If you’re asking how long should cats eat kitten food for, then you may be looking for a simple answer. Truth is, there isn’t one. We can’t simply say kittens must stop after a certain number of months. Neither is there a distinct cut off where one day you’re allowing your moggy to eat kitten food and the very next day you are not.
That said, however, we can share lots of advice that will help you, having spoken to qualified veterinarian Dr Joanna Woodnutt. As she explains, the issue is important. Kittens require a specialized diet that has been formulated to meet their nutritional needs and support healthy growth and development. Kitten food has a higher protein and calorie count than adult food and once your little one has stopped growing, they no longer require such a nutrient-dense diet.
But it’s important to transition from the best kitten food to the best cat food when the time is right to prevent weight gain. So let’s take a look at when that time should be for your cat. You may also want to check out our six kitten care tips too.
Dr Joanna Woodnutt qualified as a veterinarian from the University of Nottingham where she then went on to practice companion animal medicine in the Midlands. She really took to the consulting side of things and helping clients with medical problems such as dermatology, behaviour and nutrition - anything that involved helping clients understand their pets better.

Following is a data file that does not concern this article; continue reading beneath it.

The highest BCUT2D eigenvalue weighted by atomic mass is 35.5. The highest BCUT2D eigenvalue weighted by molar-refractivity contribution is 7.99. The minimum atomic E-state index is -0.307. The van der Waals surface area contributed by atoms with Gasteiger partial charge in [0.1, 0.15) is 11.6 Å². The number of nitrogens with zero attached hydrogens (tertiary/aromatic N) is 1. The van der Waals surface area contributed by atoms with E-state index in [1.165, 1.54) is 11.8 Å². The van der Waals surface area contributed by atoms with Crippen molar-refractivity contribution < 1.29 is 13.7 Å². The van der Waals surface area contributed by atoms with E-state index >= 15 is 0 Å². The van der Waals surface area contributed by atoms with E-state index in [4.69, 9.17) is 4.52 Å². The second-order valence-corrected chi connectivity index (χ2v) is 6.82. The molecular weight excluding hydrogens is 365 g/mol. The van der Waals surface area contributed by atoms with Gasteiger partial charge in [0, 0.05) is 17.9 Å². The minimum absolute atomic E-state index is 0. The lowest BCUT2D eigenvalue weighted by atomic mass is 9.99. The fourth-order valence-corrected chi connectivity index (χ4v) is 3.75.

At what age does a kitten become a cat?
The answer to this question largely depends on the type of kitten you have. "Deciding when a kitten becomes a cat isn’t simple – like humans there are many ways to look at maturity, and they don’t necessarily give the same age as a result," explains Woodnutt.
That said, there are some generalisations. “Most people consider the one year mark to be around the point a kitten turns into a cat. In some cases, cats aged six to 12 months could be considered adult, as in most breeds they’re almost fully grown and sexually mature. However, a year tends to be the established age when a kitten turns into a cat."
Of course, as with all animals, there are some exceptions – 7 of the largest cat breeds in the world such as the Maine Coon, for example, can tend to reach maturity between 18 months and two years of age.
When can kittens eat dry food only?
Most vets recommend feeding your kitten both a dry and wet food diet because cats tend to under-consume water so wet food can help keep them hydrated (and if you’re asking “is wet food bad for cats?”, we have the answer to that as well).